While achieving a community-scale ZNE vision requires collaboration and coordination with multiple stakeholder groups, local governments are uniquely positioned to drive policy, demonstrate leadership, create incentives, and unlock funding. The Hub showcases the following key steps to implementing and advancing ZNE in your community, and provide a set of best practices, case studies, and resources to assist agencies in spearheading ZNE implementation at the local level. Note that these steps overlap and are not meant to be taken in isolation or chronologically.

  1. Create a Vision: Build your team and outline your definition and scope.
  2. Identify and Engage Key Stakeholders: Involve stakeholders early to create buy-in and build trust in ZNE efforts within the community.
  3. Demonstrate Leadership: Set targets and goals, adopt ordinances and resolutions that move your community closer to ZNE, and move the municipal building stock towards ZNE.
  4. Support Your Community: Create incentives and unlock funding to support residential and commercial ZNE construction and retrofits.

Build Your Team

Building a dedicated and knowledgeable team of key internal and external stakeholders can help to streamline the policy development and planning process while ensuring that important perspectives are accounted for. Although your team can be structured into various committees, which may change over time, it is important to have a core committed group of people that remain to manage the process throughout the duration. It is also important to consider your jurisdiction’s demographics and existing building types in order to identify and engage all key players who may need to be involved.

Internal stakeholders should include staff from relevant departments such as planning, engineering, public works, and sustainability, as well as interested executives and elected officials.

External stakeholders can also be included from the key stakeholder groups identified in the next section, as well as committed individuals from relevant industries such as architecture, design, engineering, and technology.

Recommended steps from CSE’s roadmap:

  1. Establish a taskforce through public statute.
  2. Include all relevant public departments as well as key stakeholders from the private sector.
  3. Appoint staff to lead and coordinate efforts.
  4. Establish deliverables and performance metrics for staff.
Task Force Examples
  • Cambridge Getting to Net Zero Task Force: The City of Cambridge, MA created a Getting to Net Zero Task Force to develop a roadmap to meet the city’s ZNE goals. The task force established four working groups: energy supply and offsets, engagement and behavior change, regulation and planning approaches, incentives and financing tools. Coming out of this process, the task force developed a best practices guide that includes their policy targets and strategies as well as case studies of other cities across the nation (including San Francisco from California) that have been leaders in ZNE policies and implementation.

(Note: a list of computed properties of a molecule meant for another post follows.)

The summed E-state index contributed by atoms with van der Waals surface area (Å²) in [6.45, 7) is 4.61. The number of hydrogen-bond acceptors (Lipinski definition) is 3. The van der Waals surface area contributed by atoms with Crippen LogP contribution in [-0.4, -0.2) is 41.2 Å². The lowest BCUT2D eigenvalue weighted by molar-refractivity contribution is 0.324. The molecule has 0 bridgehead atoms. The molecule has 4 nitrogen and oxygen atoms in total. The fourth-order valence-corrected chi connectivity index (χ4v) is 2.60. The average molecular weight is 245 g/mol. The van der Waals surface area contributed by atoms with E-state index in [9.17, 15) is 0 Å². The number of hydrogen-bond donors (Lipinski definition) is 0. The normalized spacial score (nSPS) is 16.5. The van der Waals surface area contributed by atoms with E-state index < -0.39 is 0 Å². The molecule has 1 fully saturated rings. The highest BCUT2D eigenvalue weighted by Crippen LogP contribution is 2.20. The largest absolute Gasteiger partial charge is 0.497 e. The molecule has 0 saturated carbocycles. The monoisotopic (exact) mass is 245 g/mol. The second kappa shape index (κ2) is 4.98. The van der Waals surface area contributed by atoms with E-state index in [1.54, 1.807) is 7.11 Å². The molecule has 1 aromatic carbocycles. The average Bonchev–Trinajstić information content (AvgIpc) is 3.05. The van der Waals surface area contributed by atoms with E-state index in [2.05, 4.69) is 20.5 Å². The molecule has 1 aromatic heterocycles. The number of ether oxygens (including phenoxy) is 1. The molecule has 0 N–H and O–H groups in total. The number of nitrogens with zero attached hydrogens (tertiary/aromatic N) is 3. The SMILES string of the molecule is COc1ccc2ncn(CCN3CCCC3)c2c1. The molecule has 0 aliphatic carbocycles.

• City of La Mesa: Established a Sustainable Building Task Force in 2004 comprised of building industry professionals, nonprofit organizations, and other stakeholders to evaluate the feasibility of integrating sustainable building techniques into all new buildings and through major building retrofits.

Set Your ZNE Definition and Scale

Key questions to consider when determining the definition and scale of your agency’s ZNE policies and efforts:

  • What is the scope of energy consumption? Do you include building operation energy use, embedded energy, energy used during construction, transportation energy used by building occupants in the duration of their occupancy, etc?
  • What are your boundaries for including renewable energy? Are they restricted to on-site? If so, what are the physical on-site boundaries?
  • What energy types are being considered? Electricity, natural gas, others?
  • Do you plan to account for energy demand according to the Zero Net Energy Equivalent definition?

Choose the scale and sectors that you will be operating within:

  • Building Scale
  • District Scale

District scale ZNE differs from building scale since the net energy use operates between multiple buildings and infrastructure, rather than only one building. District scale allows for greater integration of ZNE and sustainability efforts throughout entire communities.

San Francisco Eco-Districts: The San Francisco Planning Department developed a framework for “eco-districts,” a term for neighborhoods where different community members collaborate with city leaders and utility providers to co-develop community driven innovative projects that meet sustainability goals. The eco-district structure helped the City to start planning and implementing ZNE at a district level, distributing the cost of energy production and consumption among multiple buildings.

  • Residential
    • Single-family
    • Multi-family
  • Commercial
  • Publically-owned buildings
    • Municipal
    • State
    • Federal
  • Schools
    • Public
    • Private
    • K-12
    • Community colleges and universities

Create Your Vision and Set Goals

Setting your vision and goals solidifies your jurisdiction’s commitment to ZNE efforts and starts you on the path toward implementation. Conducting a feasibility assessment can assist in this process to provide insight toward attainable goals for your community.

Local Government ZNE Vision Examples